Presented at the Triological Society Annual Meeting at COSM, Orlando, Florida, U.S.A., May 3, 2008.
Article first published online: 4 MAR 2009
Copyright © 2009 The American Laryngological, Rhinological, and Otological Society, Inc.
Volume 119, Issue 4, pages 799–805, April 2009
How to Cite
Kumai, Y., Kobler, J. B., Park, H., Lopez-Guerra, G., Karajanagi, S., Herrera, V. L.M. and Zeitels, S. M. (2009), Crosstalk between adipose-derived stem/stromal cells and vocal fold fibroblasts in vitro. The Laryngoscope, 119: 799–805. doi: 10.1002/lary.20149
This work was supported in part by the Eugene B. Casey Foundations and the Institute of Laryngology and Voice Restoration.
- Issue published online: 25 MAR 2009
- Article first published online: 4 MAR 2009
- Manuscript Accepted: 7 OCT 2008
- Adipose-derived stem cells;
- vocal fold scar;
To explore adipose-derived stem cell/fibroblast interactions as a potential remodeling pathway for vocal fold scar.
Fibroblasts and adipose-derived stem/stromal cells (ASCs) were cultured alone and in combination in a cell-contact–independent paracrine system. Analyses of cell proliferation, and the production of hyaluronic acid (HA) and collagen were performed on samples collected on days 1, 3, and 7.
Normal fibroblasts (NFs) were isolated bilaterally from the subepithelial lamina propria of two normal ferret vocal folds. Scar fibroblasts (SFs) were isolated from vocal folds that were electrocauterized 2 weeks before harvest. ASCs were isolated from lipoaspirated subcutaneous abdominal fat of two ferrets. A transwell cell-contact–independent cell communication culturing system was used for coculture experiments. Cells were seeded at 50,000/well in both monoculture and coculture experiments.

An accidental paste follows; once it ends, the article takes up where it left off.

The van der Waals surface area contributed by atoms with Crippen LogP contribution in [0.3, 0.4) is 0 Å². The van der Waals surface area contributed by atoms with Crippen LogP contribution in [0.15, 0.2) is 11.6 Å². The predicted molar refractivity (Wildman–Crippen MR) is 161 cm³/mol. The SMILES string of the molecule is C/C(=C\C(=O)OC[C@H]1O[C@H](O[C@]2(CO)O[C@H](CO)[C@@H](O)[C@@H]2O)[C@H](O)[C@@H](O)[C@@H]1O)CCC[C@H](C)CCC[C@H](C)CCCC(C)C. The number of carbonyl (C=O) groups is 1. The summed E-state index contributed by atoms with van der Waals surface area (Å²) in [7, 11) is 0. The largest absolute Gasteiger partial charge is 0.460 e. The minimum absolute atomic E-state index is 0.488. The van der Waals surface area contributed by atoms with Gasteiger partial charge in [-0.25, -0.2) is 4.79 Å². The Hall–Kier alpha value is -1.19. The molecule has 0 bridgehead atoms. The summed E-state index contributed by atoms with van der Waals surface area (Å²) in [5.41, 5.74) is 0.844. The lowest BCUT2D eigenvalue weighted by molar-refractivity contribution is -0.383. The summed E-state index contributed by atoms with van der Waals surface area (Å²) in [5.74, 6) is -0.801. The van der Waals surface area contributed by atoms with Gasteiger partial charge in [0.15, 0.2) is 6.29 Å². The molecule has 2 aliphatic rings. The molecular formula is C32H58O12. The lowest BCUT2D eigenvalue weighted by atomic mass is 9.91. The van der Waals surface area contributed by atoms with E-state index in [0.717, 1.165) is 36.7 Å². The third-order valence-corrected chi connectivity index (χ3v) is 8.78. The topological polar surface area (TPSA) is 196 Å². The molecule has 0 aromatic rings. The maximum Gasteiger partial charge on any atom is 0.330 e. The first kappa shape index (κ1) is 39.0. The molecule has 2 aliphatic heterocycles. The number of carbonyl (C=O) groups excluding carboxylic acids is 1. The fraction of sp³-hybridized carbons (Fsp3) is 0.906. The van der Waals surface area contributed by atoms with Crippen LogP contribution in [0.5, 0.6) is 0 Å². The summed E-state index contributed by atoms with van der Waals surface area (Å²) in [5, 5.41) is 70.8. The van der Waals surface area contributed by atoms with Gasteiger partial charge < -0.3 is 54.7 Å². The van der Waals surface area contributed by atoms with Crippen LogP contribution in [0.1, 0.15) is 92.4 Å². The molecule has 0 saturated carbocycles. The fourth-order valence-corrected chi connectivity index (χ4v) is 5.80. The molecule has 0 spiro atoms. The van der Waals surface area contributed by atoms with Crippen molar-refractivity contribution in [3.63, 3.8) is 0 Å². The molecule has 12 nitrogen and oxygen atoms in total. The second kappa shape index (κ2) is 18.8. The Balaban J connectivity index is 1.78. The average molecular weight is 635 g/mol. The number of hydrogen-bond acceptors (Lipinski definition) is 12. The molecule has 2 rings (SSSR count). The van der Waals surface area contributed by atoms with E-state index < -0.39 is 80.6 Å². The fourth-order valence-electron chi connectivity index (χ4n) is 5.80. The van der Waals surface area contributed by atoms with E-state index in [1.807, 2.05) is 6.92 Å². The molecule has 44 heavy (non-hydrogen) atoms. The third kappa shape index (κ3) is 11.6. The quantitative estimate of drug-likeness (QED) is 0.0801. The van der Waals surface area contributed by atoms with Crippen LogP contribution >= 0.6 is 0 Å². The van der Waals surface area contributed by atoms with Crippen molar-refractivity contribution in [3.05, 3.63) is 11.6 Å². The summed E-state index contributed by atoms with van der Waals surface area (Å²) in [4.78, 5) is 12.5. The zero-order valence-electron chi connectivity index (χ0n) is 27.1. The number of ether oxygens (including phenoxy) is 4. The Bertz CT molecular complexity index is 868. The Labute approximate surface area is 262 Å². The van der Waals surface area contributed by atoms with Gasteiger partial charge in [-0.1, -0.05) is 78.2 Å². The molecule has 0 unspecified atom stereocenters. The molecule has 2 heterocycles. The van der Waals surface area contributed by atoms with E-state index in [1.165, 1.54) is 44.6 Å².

In monoculture, SFs proliferated faster and produced less HA and more collagen than NFs at day 7 (P < .05). In SF/ASC coculture, SF proliferation was diminished and collagen production at day 7 decreased (P < .05). HA production did not differ between monoculture and coculture conditions.
Normal and scar-tissue–derived vocal fold fibroblasts maintain phenotypic differences in culture, thus validating this in vitro scar model. In co-culture, contact-independent crosstalk occurs between SFs and ASCa, leading to less collagen secretion. The data support the hypothesis that ASCs can induce favorable remodeling of scarred vocal folds in vivo by their interactions with endogenous fibroblasts. Laryngoscope, 2009